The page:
It is strange, about the masks.
That it’s masks that have become charged objects, signifying the difference between Americans who want to protect themselves and others from COVID-19 and those who refuse to believe in COVID-19, is no longer in doubt. As Ryan Lizza and Daniel Lippman wrote in early May, as the pandemic has progressed, the American left has largely been willing to sacrifice personal liberties in exchange for containing the virus. And while most on the political right have agreed to take precautions like staying home, a “vocal activist wing of conservatism that has enormous influence on social media and Fox News, has been far more willing to attack the various infringements on where people can go and what they have to wear.” As a result, Lizza and Lippman conclude, “the mask has become the ultimate symbol of this new cultural and political divide.”
Nowhere has the split been more pronounced than within the White House itself, where the Trump administration’s own guidelines ask Americans to wear masks in public spaces to slow the spread and yet the president himself does not. After a White House valet tested positive for COVID-19 last week, President Donald Trump announced that the valets who serve food and work around him are now required to wear masks, although he and Vice President Mike Pence continue to refuse to do so. As Ron Elving notes, political leaders often do symbolic things to model behavior they want emulated, and House Speaker Nancy Pelosi has been adamant that modeling such public safety measures is essential. (She matches her masks to her pantsuits.) But for Trump and those around him, refusing to don face coverings—even during visits with vulnerable populations like 95-year-old World War II veterans—seems to signal, well, something. But what?
Frank Bruni argues that the message from the White House is that “masks are emblems, maybe the best ones, of the Trump administration’s disregard for, and degradation of, experts and expertise.” Lippman and Lizza wonder whether the rejection of masks says something like “I don’t have to wear a mask because I have access to regular testing,” adding that “in that sense, being in close proximity to people without covering your face is a kind of new status symbol for the pandemic era.” Liz Plank argues that Trump would rather endanger himself and others. Anna North makes a parallel argument: “Such militaristic, tough-guy messaging, along with Trump’s refusal to wear a mask, may encourage ordinary people—especially men—to minimize the risk of coronavirus for the sake of appearing manly.” North further points out that American racial bias also plays a fundamental role in the refusal to cover one’s face: Whereas young black men are perceived as doubly dangerous when they are masked, some white men like to perform their own immunity from criminal consequences by refusing to cover up.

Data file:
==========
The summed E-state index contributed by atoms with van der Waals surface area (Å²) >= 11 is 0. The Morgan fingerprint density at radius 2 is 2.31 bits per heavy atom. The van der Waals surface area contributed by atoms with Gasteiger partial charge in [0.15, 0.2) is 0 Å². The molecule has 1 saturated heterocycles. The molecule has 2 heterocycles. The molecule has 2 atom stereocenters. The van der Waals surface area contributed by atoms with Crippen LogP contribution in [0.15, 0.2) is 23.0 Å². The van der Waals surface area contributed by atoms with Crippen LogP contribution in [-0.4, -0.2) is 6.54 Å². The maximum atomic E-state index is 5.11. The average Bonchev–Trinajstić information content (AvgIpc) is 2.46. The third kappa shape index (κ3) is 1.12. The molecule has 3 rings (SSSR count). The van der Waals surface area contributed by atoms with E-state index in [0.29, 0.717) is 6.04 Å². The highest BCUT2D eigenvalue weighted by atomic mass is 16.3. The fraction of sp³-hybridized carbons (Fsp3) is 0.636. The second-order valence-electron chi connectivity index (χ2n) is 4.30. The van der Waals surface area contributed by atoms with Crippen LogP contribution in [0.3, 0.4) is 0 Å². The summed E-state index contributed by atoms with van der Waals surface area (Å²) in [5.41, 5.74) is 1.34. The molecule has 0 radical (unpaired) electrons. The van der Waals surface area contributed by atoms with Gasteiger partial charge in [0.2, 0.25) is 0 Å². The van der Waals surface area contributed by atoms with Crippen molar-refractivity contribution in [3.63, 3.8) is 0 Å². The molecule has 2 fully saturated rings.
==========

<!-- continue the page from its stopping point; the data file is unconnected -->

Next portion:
And that is the point. Trump and Pence’s public defiance of the guidance that suggests covering one’s face is best for your own safety and the safety of others is itself contagious. When Trump visited Phoenix recently, some of his fans harassed and insulted local journalists who were wearing masks, insisting that the reporters were “only wearing masks to instill fear,” BrieAnna Frank, with the Arizona Republic, later said. She posted a viral Twitter thread of journalists derided for being “on the wrong side of patriotism” and “like communists.” One man said of assembled male journalists in masks, “It’s submission, it’s muzzling yourself, it looks weak—especially for men.” Around the country, we’ve seen retail workers and restaurant employees violently assaulted for asking customers to cover up. The guiding theory seems to be that since only the weak will die, the burden shifts to them alone to protect themselves.
There is no question that there are race, gender, and power distortions that lead some Americans to see face covering as a sign of vulnerability, weakness, or surrender. But it strikes me that there is another layer—even above and beyond a denial of facts and science—that must be at play: There is an obsession with being seen and recognized that feels quintessentially American, even in situations of life and death.